It came as a poll of 1,000 adults found that one in 10 people would not contact their GP even if they had a lump or a new mole which did not go away after a week, while a third are worried about seeking help during the epidemic.

Forty per cent of those with concerns said they did not want to be a burden on the NHS, while more than a third feared contracting coroanvirus.

Prof Johnson said: “My message is clear: people should seek help as they always would.

“We know that finding cancer early gives us the best chance to cure it, and ignoring potential problems can have serious consequences now or in the future.”

He said online consultations meant patients could be assessed remotely, while a number of “Covid-free cancer hubs” have been set up.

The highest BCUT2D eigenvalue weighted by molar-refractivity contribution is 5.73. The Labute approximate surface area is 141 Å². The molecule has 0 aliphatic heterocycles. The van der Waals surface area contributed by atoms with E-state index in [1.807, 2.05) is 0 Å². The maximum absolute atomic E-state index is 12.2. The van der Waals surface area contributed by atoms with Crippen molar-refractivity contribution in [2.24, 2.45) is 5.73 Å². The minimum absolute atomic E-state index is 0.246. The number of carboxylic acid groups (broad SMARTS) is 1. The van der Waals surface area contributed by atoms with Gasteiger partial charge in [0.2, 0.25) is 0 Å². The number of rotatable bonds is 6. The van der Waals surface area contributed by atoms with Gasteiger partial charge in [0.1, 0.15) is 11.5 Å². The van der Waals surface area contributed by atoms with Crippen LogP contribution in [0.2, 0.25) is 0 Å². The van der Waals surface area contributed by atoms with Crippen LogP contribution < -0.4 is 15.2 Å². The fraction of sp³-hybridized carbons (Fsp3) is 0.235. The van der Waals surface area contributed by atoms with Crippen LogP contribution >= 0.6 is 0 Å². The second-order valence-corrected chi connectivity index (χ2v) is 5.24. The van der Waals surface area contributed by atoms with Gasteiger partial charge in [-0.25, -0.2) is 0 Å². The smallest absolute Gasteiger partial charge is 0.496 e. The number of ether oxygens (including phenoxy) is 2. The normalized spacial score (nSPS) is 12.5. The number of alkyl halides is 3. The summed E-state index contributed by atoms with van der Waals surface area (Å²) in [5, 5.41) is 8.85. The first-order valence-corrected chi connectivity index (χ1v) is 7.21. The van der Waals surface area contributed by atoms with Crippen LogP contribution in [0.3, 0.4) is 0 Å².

On Tuesday night the head of the London Nightingale hospital said the NHS needed to “radically reorganise itself” in order to provide environments where patients are not at risk of infection.

Senior author Professor Harry Hemingway, director of the UCL Institute of Health Informatics, said: “The overall impact of the Covid-19 emergency on deaths in cancer patients could be substantial.

“There are many factors operating here, including rapid changes to diagnosis and treatment protocols, social distancing measures, changes in people’s behaviour in seeking medical attention and the economic impact of Covid-19, as well as deaths due to Covid-19 infection.”

Dr Alvina Lai, from the UCL Institute of Health Informatics, said: “Our findings demonstrate the serious potential for unintended consequences of the response to the Covid-19 pandemic, which may negatively impact on patients with cancer and other underlying health conditions.

“It is vital that these patients are recognised as being vulnerable and that their care is managed appropriately.”

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